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Isles’ McDonald suspended two games for boarding

Jan 30, 2013, 2:22 PM EDT

The NHL has suspended New York Islanders right wing Colin McDonald two games for boarding Pittsburgh’s Ben Lovejoy during New York’s 4-1 win on Wednesday night.

The incident occurred at 18:54 of the second period, and McDonald received a major penalty for boarding and a game misconduct.

Here’s Sheriff Shanny with the video explanation:

Based on his average annual salary, McDonald will forfeit $7,567.56 to the Players’ Emergency Assistance Fund.

He’ll sit out the Isles’ next two games — a home-and-away series with New Jersey on Jan. 31 and Feb. 3 — and will be eligible for return on Feb. 5, when New York hosts (you guessed it!) the Pittsburgh Penguins.

  1. bcisleman - Jan 30, 2013 at 2:44 PM

    No problem with the call on the ice or the suspension. My beef is that this hit by Phaneuf on JT deserved the same.

    Wonder if Nino will get a two game call up.

    • chibimike - Jan 30, 2013 at 3:00 PM

      Yeah, but he was really close to getting a 1 game or 9 game suspension.


      • chibimike - Jan 30, 2013 at 3:01 PM
  2. misterchainbluelightning - Jan 30, 2013 at 2:53 PM

    Deserved 5 games

  3. ironcity6pak - Jan 30, 2013 at 3:28 PM

    Like everyone says, if your going to give punishment to one better be the same for the other. Anyone recall the red wings game and he was only fined.

  4. bsqesq - Jan 30, 2013 at 8:21 PM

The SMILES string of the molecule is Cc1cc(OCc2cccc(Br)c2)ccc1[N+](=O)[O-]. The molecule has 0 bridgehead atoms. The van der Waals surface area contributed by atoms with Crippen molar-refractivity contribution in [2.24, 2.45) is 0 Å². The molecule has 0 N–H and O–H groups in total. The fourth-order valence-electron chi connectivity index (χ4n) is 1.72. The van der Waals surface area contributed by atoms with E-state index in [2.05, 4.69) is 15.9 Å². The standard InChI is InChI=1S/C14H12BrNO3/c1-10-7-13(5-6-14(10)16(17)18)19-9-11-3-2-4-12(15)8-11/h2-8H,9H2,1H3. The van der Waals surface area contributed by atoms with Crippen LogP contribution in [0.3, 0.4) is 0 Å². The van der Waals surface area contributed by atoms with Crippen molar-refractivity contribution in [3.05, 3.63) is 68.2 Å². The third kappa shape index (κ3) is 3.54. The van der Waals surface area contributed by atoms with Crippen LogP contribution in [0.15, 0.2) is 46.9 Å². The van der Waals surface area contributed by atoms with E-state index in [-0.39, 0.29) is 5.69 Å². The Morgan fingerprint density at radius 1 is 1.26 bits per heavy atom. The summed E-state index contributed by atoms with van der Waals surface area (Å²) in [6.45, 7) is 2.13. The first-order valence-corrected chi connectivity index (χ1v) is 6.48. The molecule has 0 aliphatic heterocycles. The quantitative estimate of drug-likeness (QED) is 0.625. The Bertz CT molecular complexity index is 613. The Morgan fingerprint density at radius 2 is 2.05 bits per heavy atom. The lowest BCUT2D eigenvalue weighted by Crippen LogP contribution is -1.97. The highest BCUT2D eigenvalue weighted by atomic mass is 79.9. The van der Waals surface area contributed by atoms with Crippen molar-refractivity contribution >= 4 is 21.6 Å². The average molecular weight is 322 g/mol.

My thought during the CBA negotiations was to put “supplemental player discipline” in the hands of the union. It always seems that players and fan alike are complaining about he supplemental discipline. By placing it in the hands of the union, the players who are the ones placing each other in danger would be held responsible for each others actions.

    If they thought McDonalds hit was clean, then so be it. If they thought it was in poor form, then his peers would suspend him.

    If someone like Rafi Torres, the old Matt Cooke, etc wanted to act like a jerk towards other players, then it would be up to the players to banish or not banish. They are the ones who will need to decide if they still want to play the game with an offending player.

    Additionally, no player could then complain that the punishments were not consistent, because it was the players who made the decisions.

  5. csilojohnson - Jan 30, 2013 at 8:24 PM

    Ugly hit. He had no intention to play the puck at all. Good suspension.

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